[rdfweb-dev] pgp signing

Bill Kearney wkearney99 at h...
Fri Dec 20 13:22:31 UTC 2002

> I don't want to do this, I don't want people to know my public key, they
> might use it for something, the only reason I have a public key is for
> signing RDF, I don't want _people_ to know my key, just the robots.

Err, isn't this what a public key is for? Is there some risk with the key being
known? And how is a robot going to "knit together" the link from your document
to your key unless they can find it to begin with? Doing lookups of your e-mail
against the keyservers would work, I suppose, but it adds a layer of complexity.
Your foaf contains an mbox_sha1 that has to be resolved "locally" to the real
mbox. That gets queried against the keyserver to extract the hex_ID and/or
digital fingerprint or other details. The trouble is a query of
cerserver.pgp.com shows there to be quite a few Jim Ley's listed. Only one with
the jibbering.com domain though. So yes, you could avoid putting it in the file
and for any other signed documents (RDF or otherwise) it might make sense to
avoid bothering. But for the fragment of RDF that /defines you/ it seems like a
shorter process to just include the public key.

The worst thing people could do with your public key is sign something TO you.
But they've got to sign with their own key to do it. Given most spammers aren't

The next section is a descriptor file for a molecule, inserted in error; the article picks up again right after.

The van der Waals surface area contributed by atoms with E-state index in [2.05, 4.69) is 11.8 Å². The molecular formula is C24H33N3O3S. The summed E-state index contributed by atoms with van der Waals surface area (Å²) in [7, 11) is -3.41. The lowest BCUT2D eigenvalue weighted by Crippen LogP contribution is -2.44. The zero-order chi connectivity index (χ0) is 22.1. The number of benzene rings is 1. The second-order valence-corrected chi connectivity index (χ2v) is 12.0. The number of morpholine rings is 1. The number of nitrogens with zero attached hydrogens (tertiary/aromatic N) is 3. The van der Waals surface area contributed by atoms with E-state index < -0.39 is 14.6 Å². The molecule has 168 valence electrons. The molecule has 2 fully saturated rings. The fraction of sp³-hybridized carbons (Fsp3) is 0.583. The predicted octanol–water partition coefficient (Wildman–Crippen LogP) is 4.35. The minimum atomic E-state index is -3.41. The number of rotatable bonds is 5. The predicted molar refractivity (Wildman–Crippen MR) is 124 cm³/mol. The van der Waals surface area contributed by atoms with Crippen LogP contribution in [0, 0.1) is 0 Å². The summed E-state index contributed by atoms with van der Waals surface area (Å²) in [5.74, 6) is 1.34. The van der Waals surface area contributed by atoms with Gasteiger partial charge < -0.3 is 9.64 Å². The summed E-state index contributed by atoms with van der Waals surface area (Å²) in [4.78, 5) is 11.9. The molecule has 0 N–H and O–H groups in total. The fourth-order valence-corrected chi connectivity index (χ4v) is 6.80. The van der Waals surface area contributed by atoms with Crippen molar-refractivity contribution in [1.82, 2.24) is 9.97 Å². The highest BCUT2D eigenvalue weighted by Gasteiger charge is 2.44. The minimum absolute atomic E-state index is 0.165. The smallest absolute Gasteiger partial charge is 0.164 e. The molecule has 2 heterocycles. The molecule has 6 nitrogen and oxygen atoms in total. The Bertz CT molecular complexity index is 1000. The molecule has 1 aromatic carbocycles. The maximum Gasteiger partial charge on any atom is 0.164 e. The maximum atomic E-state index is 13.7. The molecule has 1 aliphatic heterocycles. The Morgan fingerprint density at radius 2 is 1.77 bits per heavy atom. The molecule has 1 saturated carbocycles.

at all interested in being tracked down it seems rather unlikely they're going
to do this. And in the case of e-mail this isn't a failsafe against using
whitelisting or other inbox management techniques.

> This is difficult, it means that I cannot say that a particular document
> can be trusted unless I also created it, it seems reasonable for a tool
> or my secretary to create a document, and me then sign it off as being
> true by signing it (or US Chief Exec's signing of their accounts as they
> now have to, do they also have to create them all when they publish in
> RDF?).

Quite rightly, but doesn't that get deeper into per-fragment signing? This is
an area where XMLDSIG does seem to have covered a lot of ground. I've seen
various vendor solutions that handle the flow and signing of such things.
AssistantA creates the document, signs it and forwards it to SupervisorB with
instructions to sign a portion within the document. The framework application
handled the dirty work.

> I also don't see what's gained by having the information of the creator
> of the doc in terms of how trusted the document is, the key identifies a
> person, is that not sufficient?

If there's not a way to determine what an individual claims then how will it be
possible to avoid hijacking someone else's triples? Or to at least check the
provenance of them to /try/ to get an authoritative source. As long as you're
consistent there shouldn't be a problem with your signature being linked in this
manner. As in, if you consistently sign enough (not everything needs signing)
things with the same URI/key then it'd be possible to draw a clear picture about
what you're being authoritative about.

-Bill Kearney

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